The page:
Testing the legal acumen

Entrance test

Testing the legal acumen

The NLSIU admission is based only on the performance in the Common Law Admission Test (CLAT). 

Prof Rao, Vice Chancellor of the NLSIU says only those who have passed their tenth or class 12 or equivalent examination with at least 50 per cent aggregate marks may apply.

He says, “The entrance is to asses the applicants’ legal aptitude and reasoning. No amount of influence works, it’s pure merit that counts.”

Metrolife interacted with a few students who have appeared for the test earlier and found out that these young men and women begin preparations for the entrance to NLS one year in advance.

They say it’s one among the toughest entrances to crack. Meghna Srinivas says when she wrote the exam there wasn’t a common entrance and she had to sit through seven different exams which was rather stressful, “I started preparing for the exam one year in advance. When I finally sat for the exam I was confident and calm but waiting for the results is another thing altogether.”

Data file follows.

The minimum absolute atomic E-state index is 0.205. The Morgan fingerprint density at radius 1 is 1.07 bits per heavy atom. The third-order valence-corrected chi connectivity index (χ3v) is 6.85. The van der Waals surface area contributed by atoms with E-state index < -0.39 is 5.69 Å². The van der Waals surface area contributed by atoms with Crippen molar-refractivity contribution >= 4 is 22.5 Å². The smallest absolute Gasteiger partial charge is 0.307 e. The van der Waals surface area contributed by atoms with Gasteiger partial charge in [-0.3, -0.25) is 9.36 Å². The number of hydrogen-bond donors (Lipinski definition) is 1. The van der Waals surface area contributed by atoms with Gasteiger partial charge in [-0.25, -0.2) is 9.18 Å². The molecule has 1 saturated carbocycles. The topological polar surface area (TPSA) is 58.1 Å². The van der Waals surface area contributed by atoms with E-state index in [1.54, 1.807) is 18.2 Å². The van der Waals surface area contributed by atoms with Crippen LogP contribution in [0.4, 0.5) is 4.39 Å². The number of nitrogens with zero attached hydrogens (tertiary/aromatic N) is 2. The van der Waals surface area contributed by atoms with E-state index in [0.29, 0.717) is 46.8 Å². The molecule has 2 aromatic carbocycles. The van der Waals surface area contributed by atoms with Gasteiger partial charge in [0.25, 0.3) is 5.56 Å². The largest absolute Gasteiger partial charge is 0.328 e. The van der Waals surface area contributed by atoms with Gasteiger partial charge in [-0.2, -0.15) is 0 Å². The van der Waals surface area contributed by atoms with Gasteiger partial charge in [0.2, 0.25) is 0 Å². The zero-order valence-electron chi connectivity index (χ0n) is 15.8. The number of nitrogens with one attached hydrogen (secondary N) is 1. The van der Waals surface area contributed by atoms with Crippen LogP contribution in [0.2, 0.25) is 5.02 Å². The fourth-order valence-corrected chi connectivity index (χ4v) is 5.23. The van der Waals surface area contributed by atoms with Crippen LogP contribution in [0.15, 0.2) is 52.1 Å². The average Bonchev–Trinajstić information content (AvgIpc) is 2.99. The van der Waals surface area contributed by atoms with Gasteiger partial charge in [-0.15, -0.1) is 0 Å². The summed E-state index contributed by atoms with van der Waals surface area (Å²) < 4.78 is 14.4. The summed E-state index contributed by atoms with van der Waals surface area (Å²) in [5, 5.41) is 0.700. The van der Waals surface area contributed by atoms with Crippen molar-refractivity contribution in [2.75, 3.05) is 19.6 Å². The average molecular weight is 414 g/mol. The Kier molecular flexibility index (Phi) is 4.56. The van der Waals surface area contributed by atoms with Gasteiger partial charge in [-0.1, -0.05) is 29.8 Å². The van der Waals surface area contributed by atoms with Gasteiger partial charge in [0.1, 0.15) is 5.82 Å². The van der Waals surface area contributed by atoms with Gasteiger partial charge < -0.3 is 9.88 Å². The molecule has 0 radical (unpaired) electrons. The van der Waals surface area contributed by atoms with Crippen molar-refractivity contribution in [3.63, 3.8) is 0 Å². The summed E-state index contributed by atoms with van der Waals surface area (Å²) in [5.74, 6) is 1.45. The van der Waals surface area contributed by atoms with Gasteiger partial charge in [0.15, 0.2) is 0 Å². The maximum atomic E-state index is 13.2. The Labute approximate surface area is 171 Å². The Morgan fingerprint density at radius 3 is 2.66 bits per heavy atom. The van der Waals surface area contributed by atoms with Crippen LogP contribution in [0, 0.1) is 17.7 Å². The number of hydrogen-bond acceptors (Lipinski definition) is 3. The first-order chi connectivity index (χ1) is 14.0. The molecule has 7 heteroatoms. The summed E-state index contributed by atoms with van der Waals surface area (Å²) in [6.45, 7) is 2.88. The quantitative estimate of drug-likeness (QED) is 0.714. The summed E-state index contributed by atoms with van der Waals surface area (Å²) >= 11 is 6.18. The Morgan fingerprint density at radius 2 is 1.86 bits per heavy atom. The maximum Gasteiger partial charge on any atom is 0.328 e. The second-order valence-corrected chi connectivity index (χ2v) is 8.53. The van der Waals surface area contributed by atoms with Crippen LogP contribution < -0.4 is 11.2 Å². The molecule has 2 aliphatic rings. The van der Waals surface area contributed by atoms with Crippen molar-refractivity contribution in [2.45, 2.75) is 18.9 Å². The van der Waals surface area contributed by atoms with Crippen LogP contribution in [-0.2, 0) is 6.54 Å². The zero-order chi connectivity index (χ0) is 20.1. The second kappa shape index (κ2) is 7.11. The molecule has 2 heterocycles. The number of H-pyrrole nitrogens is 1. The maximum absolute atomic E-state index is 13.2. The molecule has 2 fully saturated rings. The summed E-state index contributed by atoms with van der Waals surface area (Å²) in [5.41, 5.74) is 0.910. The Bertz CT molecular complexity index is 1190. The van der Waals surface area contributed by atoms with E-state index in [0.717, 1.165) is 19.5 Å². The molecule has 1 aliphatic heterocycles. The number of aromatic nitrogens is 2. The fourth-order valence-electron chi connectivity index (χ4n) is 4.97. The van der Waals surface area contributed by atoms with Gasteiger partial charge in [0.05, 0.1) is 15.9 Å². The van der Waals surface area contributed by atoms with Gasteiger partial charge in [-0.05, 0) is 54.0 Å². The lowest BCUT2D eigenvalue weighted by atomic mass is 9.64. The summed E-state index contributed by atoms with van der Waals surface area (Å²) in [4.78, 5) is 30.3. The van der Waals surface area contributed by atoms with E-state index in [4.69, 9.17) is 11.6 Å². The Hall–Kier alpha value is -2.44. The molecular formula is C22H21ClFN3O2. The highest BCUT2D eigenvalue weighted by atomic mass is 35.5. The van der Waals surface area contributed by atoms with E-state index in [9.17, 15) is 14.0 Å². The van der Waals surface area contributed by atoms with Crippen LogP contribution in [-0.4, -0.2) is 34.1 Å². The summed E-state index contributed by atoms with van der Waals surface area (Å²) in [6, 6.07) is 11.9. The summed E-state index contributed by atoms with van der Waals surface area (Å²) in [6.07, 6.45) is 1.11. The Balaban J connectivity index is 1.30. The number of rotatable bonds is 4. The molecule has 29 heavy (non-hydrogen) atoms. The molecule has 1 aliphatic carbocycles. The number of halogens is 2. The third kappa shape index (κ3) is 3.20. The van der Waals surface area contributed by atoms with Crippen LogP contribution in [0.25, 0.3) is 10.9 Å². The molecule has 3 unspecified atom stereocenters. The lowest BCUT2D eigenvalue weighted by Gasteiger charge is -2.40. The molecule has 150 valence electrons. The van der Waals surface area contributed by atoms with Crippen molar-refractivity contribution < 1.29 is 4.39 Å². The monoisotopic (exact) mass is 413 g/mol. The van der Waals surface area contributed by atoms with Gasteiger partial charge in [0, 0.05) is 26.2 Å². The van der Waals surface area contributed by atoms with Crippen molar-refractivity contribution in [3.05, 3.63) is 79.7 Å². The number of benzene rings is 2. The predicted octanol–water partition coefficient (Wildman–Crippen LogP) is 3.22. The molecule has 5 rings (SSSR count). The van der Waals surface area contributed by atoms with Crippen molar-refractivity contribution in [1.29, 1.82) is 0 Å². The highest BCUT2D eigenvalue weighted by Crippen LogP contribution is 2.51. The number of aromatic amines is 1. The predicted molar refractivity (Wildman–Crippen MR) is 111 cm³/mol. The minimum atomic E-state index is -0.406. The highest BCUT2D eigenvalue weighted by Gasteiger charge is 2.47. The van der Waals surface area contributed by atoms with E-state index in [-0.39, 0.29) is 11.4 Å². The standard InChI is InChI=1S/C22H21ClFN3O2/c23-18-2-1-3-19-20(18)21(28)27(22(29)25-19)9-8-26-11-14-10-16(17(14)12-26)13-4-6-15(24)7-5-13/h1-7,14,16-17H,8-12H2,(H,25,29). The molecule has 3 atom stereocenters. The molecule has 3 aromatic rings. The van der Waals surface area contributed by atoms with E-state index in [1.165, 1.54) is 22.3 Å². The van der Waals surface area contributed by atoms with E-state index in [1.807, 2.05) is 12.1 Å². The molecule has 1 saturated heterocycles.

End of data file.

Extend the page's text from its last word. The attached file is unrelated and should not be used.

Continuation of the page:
Meghna says that there were no less than 12,000 aspirants and there are only 57 seats in the general category. “The competition is fierce as everyone wants NLS as their first option,” she adds.

Rishi Shroff started preparing for the entrance soon after his class 12 exams. “I just skimmed through a couple of general knowledge books. While advance preparation helps, success depends on cracking the paper at that particular moment.

You have to be able to manage time well and your legal acumen has to be good,” says Rishi.

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